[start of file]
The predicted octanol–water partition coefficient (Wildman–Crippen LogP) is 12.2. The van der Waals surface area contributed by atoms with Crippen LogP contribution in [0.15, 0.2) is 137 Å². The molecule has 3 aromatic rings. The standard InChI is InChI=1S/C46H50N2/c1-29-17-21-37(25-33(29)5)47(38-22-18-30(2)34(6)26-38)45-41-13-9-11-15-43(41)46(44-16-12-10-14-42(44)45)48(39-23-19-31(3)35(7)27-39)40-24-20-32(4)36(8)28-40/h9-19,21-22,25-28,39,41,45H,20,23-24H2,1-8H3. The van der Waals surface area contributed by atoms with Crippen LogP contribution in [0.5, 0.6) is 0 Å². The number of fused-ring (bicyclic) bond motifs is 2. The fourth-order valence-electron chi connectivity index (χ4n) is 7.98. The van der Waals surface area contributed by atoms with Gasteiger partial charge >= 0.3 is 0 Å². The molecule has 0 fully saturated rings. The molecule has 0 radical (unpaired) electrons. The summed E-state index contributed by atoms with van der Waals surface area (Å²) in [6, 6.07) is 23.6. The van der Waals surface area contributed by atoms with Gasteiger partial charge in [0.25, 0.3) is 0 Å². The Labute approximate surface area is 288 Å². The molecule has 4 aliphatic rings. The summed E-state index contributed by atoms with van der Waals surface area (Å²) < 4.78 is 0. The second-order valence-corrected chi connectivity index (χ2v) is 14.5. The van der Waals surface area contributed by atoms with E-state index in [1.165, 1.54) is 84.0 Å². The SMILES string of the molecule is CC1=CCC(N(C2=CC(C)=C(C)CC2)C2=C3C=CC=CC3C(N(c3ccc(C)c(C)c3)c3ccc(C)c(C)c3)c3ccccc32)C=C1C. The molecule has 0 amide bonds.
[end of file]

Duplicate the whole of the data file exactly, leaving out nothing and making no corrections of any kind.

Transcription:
The predicted octanol–water partition coefficient (Wildman–Crippen LogP) is 12.2. The van der Waals surface area contributed by atoms with Crippen LogP contribution in [0.15, 0.2) is 137 Å². The molecule has 3 aromatic rings. The standard InChI is InChI=1S/C46H50N2/c1-29-17-21-37(25-33(29)5)47(38-22-18-30(2)34(6)26-38)45-41-13-9-11-15-43(41)46(44-16-12-10-14-42(44)45)48(39-23-19-31(3)35(7)27-39)40-24-20-32(4)36(8)28-40/h9-19,21-22,25-28,39,41,45H,20,23-24H2,1-8H3. The van der Waals surface area contributed by atoms with Crippen LogP contribution in [0.5, 0.6) is 0 Å². The number of fused-ring (bicyclic) bond motifs is 2. The fourth-order valence-electron chi connectivity index (χ4n) is 7.98. The van der Waals surface area contributed by atoms with Gasteiger partial charge >= 0.3 is 0 Å². The molecule has 0 fully saturated rings. The molecule has 0 radical (unpaired) electrons. The summed E-state index contributed by atoms with van der Waals surface area (Å²) in [6, 6.07) is 23.6. The van der Waals surface area contributed by atoms with Gasteiger partial charge in [0.25, 0.3) is 0 Å². The Labute approximate surface area is 288 Å². The molecule has 4 aliphatic rings. The summed E-state index contributed by atoms with van der Waals surface area (Å²) < 4.78 is 0. The second-order valence-corrected chi connectivity index (χ2v) is 14.5. The van der Waals surface area contributed by atoms with E-state index in [1.165, 1.54) is 84.0 Å². The SMILES string of the molecule is CC1=CCC(N(C2=CC(C)=C(C)CC2)C2=C3C=CC=CC3C(N(c3ccc(C)c(C)c3)c3ccc(C)c(C)c3)c3ccccc32)C=C1C. The molecule has 0 amide bonds.